29. July 2005 · Comments Off on Feeding the Beast · Categories: Ain't That America?, Air Force, General Nonsense

You know the drill. You’ve been tasked to put a team together to solve problem X. You gather your team, you gather your resources, you turn some abandoned old hut into your state of the art workcenter. Staff papers and action papers and point papers are all pooled to study problem X. Meetings are held. VTCs happen once the fiber is run to the old hut. There must be TDYs to D.C., Colorado, Hawaii and Nebraska because it’s that serious a problem…we must discuss face to face this serious serious problem. The discovery that the problem is bigger than it seemed is inevitbale. It’s now problem XYZ and Q(?). Everyone’s got the same problem(s) and teams just like yours are set up at key locations for all the commands. The orignal team disbands due to PCS moves and new people come in. Money is projected out for the next five years to ensure success. At some point a smart airman walks into the office with a magazine article from Wired or Computer News with a simple, off-the-shelf, solution to problem X and quietly tries to implement it, but it’s not to be. A Lt Col on loan from the Reserves and who works with Gigantic Aerospace (GA) n his “real” job knows that GA’s Information Technologies section can do a better, more military, solution and the studies begin anew. Manhours are gauged. Software development begins. The company that first released the off-the-shelf software solution is bought out. Software engineering ensues. Testing happens. Tests are studied. The hut gets knocked down and a new building with not enough power outlets and NO phone lines is built…it will be a couple more years before the comm issues are fixed so the military rents office space from GA. More meetings and TDYs occur. One of GA’s subsidiaries (made up of the original, now retired team members) gets the contract. No, military people won’t be able to use the software, this is now serious stuff with an eclectic and stiff learning curve, we need full time contractors on the job 24/7 and they’re all going to need clearances so we should probably hire retirees or actively recruit folks with a fresh new clearance.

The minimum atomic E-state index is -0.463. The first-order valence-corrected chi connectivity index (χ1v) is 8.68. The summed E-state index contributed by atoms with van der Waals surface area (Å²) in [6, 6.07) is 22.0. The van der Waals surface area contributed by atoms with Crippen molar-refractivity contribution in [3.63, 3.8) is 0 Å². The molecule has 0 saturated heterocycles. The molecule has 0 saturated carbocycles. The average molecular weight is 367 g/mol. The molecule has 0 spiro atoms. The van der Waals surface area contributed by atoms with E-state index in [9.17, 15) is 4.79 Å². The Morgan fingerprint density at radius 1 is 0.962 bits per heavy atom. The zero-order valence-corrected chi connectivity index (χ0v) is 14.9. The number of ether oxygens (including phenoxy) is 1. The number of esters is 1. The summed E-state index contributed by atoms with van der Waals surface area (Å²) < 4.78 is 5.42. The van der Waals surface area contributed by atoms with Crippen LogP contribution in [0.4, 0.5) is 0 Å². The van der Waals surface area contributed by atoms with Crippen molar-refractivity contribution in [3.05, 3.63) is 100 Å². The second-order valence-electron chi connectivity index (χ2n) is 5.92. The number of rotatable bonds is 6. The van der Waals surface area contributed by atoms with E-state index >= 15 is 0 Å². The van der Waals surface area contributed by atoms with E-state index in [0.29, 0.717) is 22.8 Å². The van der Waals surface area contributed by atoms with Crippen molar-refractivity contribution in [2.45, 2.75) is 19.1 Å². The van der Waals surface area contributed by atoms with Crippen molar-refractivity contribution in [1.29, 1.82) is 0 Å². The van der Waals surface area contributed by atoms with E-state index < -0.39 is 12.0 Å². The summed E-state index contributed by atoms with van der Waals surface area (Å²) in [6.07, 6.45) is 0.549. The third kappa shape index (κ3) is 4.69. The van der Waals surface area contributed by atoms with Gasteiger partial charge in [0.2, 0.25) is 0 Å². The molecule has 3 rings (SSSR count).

The smart airman watches all of this and spits while he goes back to college, goes for his degree, and gets the hell out to form his own group of contractors that he can sell to GA in a couple years.

And that’s just one of the retention problems we’re having.

…end satirical rant…

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